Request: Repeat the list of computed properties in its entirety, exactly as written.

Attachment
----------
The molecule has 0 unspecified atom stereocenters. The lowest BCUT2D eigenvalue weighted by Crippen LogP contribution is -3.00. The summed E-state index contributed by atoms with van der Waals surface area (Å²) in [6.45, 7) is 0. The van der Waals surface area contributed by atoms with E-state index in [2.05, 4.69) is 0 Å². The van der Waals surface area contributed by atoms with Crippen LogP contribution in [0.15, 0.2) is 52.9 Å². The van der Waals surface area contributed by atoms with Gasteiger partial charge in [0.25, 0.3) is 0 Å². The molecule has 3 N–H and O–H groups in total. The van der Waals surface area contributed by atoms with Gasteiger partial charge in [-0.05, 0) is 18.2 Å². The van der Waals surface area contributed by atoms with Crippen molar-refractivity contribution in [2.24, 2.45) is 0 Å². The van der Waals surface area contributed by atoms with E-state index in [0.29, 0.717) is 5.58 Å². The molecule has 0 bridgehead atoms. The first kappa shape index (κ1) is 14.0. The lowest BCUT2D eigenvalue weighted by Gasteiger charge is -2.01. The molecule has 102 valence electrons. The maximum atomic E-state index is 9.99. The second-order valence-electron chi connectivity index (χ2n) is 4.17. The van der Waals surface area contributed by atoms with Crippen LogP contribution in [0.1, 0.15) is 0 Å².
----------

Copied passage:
The molecule has 0 unspecified atom stereocenters. The lowest BCUT2D eigenvalue weighted by Crippen LogP contribution is -3.00. The summed E-state index contributed by atoms with van der Waals surface area (Å²) in [6.45, 7) is 0. The van der Waals surface area contributed by atoms with E-state index in [2.05, 4.69) is 0 Å². The van der Waals surface area contributed by atoms with Crippen LogP contribution in [0.15, 0.2) is 52.9 Å². The van der Waals surface area contributed by atoms with Gasteiger partial charge in [0.25, 0.3) is 0 Å². The molecule has 3 N–H and O–H groups in total. The van der Waals surface area contributed by atoms with Gasteiger partial charge in [-0.05, 0) is 18.2 Å². The van der Waals surface area contributed by atoms with Crippen molar-refractivity contribution in [2.24, 2.45) is 0 Å². The van der Waals surface area contributed by atoms with E-state index in [0.29, 0.717) is 5.58 Å². The molecule has 0 bridgehead atoms. The first kappa shape index (κ1) is 14.0. The lowest BCUT2D eigenvalue weighted by Gasteiger charge is -2.01. The molecule has 102 valence electrons. The maximum atomic E-state index is 9.99. The second-order valence-electron chi connectivity index (χ2n) is 4.17. The van der Waals surface area contributed by atoms with Crippen LogP contribution in [0.1, 0.15) is 0 Å².